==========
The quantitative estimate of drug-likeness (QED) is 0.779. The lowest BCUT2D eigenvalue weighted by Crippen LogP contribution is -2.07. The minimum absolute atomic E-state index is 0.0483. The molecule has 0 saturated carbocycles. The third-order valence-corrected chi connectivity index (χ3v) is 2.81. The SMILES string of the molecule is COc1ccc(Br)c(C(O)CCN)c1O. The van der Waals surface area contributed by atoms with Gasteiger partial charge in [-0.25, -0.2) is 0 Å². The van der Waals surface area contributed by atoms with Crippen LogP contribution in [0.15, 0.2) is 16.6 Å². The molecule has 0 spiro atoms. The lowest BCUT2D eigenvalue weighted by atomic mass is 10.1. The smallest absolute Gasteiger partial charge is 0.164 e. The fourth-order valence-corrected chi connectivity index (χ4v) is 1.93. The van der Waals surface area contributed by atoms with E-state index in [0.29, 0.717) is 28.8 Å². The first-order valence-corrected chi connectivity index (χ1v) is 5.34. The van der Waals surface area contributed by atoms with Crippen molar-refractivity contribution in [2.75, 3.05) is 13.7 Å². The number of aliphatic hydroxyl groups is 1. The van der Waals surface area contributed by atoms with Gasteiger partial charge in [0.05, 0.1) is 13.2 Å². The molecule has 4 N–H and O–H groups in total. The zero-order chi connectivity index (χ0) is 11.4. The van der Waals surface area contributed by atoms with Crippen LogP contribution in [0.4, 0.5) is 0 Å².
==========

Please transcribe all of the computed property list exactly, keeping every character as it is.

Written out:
The quantitative estimate of drug-likeness (QED) is 0.779. The lowest BCUT2D eigenvalue weighted by Crippen LogP contribution is -2.07. The minimum absolute atomic E-state index is 0.0483. The molecule has 0 saturated carbocycles. The third-order valence-corrected chi connectivity index (χ3v) is 2.81. The SMILES string of the molecule is COc1ccc(Br)c(C(O)CCN)c1O. The van der Waals surface area contributed by atoms with Gasteiger partial charge in [-0.25, -0.2) is 0 Å². The van der Waals surface area contributed by atoms with Crippen LogP contribution in [0.15, 0.2) is 16.6 Å². The molecule has 0 spiro atoms. The lowest BCUT2D eigenvalue weighted by atomic mass is 10.1. The smallest absolute Gasteiger partial charge is 0.164 e. The fourth-order valence-corrected chi connectivity index (χ4v) is 1.93. The van der Waals surface area contributed by atoms with E-state index in [0.29, 0.717) is 28.8 Å². The first-order valence-corrected chi connectivity index (χ1v) is 5.34. The van der Waals surface area contributed by atoms with Crippen molar-refractivity contribution in [2.75, 3.05) is 13.7 Å². The number of aliphatic hydroxyl groups is 1. The van der Waals surface area contributed by atoms with Gasteiger partial charge in [0.05, 0.1) is 13.2 Å². The molecule has 4 N–H and O–H groups in total. The zero-order chi connectivity index (χ0) is 11.4. The van der Waals surface area contributed by atoms with Crippen LogP contribution in [0.4, 0.5) is 0 Å².